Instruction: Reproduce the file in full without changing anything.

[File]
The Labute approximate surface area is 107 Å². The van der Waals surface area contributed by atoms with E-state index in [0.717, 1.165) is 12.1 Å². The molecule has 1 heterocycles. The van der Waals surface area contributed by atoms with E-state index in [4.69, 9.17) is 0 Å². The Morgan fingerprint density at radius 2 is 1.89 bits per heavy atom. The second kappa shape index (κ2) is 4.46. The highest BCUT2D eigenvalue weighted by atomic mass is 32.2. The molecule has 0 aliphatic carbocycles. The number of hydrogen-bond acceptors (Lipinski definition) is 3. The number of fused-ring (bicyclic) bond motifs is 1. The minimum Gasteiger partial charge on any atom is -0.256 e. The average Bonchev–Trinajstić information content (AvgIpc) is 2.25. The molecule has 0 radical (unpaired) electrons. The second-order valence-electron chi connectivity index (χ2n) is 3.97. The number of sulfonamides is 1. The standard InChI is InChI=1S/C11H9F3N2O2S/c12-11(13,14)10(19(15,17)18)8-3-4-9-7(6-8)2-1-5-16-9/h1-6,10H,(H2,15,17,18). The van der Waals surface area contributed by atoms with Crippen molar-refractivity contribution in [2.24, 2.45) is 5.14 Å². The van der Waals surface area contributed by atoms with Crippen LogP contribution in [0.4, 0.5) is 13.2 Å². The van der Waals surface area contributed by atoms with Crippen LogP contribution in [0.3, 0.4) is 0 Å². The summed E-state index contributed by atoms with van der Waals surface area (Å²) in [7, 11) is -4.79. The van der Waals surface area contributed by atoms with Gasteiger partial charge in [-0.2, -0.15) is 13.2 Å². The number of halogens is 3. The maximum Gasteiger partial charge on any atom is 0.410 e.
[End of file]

The Labute approximate surface area is 107 Å². The van der Waals surface area contributed by atoms with E-state index in [0.717, 1.165) is 12.1 Å². The molecule has 1 heterocycles. The van der Waals surface area contributed by atoms with E-state index in [4.69, 9.17) is 0 Å². The Morgan fingerprint density at radius 2 is 1.89 bits per heavy atom. The second kappa shape index (κ2) is 4.46. The highest BCUT2D eigenvalue weighted by atomic mass is 32.2. The molecule has 0 aliphatic carbocycles. The number of hydrogen-bond acceptors (Lipinski definition) is 3. The number of fused-ring (bicyclic) bond motifs is 1. The minimum Gasteiger partial charge on any atom is -0.256 e. The average Bonchev–Trinajstić information content (AvgIpc) is 2.25. The molecule has 0 radical (unpaired) electrons. The second-order valence-electron chi connectivity index (χ2n) is 3.97. The number of sulfonamides is 1. The standard InChI is InChI=1S/C11H9F3N2O2S/c12-11(13,14)10(19(15,17)18)8-3-4-9-7(6-8)2-1-5-16-9/h1-6,10H,(H2,15,17,18). The van der Waals surface area contributed by atoms with Crippen molar-refractivity contribution in [2.24, 2.45) is 5.14 Å². The van der Waals surface area contributed by atoms with Crippen LogP contribution in [0.4, 0.5) is 13.2 Å². The van der Waals surface area contributed by atoms with Crippen LogP contribution in [0.3, 0.4) is 0 Å². The summed E-state index contributed by atoms with van der Waals surface area (Å²) in [7, 11) is -4.79. The van der Waals surface area contributed by atoms with Gasteiger partial charge in [-0.2, -0.15) is 13.2 Å². The number of halogens is 3. The maximum Gasteiger partial charge on any atom is 0.410 e.